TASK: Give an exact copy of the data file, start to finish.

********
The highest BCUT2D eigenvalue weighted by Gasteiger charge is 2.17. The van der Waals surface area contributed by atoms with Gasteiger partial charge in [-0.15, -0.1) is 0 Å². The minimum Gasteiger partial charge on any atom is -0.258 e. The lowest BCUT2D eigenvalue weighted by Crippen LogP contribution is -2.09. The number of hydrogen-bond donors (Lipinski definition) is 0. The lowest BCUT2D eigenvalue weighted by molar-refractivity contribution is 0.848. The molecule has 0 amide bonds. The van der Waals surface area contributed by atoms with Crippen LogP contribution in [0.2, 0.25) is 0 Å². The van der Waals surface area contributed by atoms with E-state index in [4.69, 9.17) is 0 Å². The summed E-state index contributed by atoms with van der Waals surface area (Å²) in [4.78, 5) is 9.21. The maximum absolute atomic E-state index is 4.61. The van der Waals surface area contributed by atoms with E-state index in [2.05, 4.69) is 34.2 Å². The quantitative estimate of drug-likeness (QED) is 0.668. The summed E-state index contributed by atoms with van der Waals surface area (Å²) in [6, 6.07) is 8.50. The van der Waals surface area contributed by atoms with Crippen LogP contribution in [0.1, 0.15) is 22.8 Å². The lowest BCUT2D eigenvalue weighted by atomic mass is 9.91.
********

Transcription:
The highest BCUT2D eigenvalue weighted by Gasteiger charge is 2.17. The van der Waals surface area contributed by atoms with Gasteiger partial charge in [-0.15, -0.1) is 0 Å². The minimum Gasteiger partial charge on any atom is -0.258 e. The lowest BCUT2D eigenvalue weighted by Crippen LogP contribution is -2.09. The number of hydrogen-bond donors (Lipinski definition) is 0. The lowest BCUT2D eigenvalue weighted by molar-refractivity contribution is 0.848. The molecule has 0 amide bonds. The van der Waals surface area contributed by atoms with Crippen LogP contribution in [0.2, 0.25) is 0 Å². The van der Waals surface area contributed by atoms with E-state index in [4.69, 9.17) is 0 Å². The summed E-state index contributed by atoms with van der Waals surface area (Å²) in [4.78, 5) is 9.21. The maximum absolute atomic E-state index is 4.61. The van der Waals surface area contributed by atoms with E-state index in [2.05, 4.69) is 34.2 Å². The quantitative estimate of drug-likeness (QED) is 0.668. The summed E-state index contributed by atoms with van der Waals surface area (Å²) in [6, 6.07) is 8.50. The van der Waals surface area contributed by atoms with Crippen LogP contribution in [0.1, 0.15) is 22.8 Å². The lowest BCUT2D eigenvalue weighted by atomic mass is 9.91.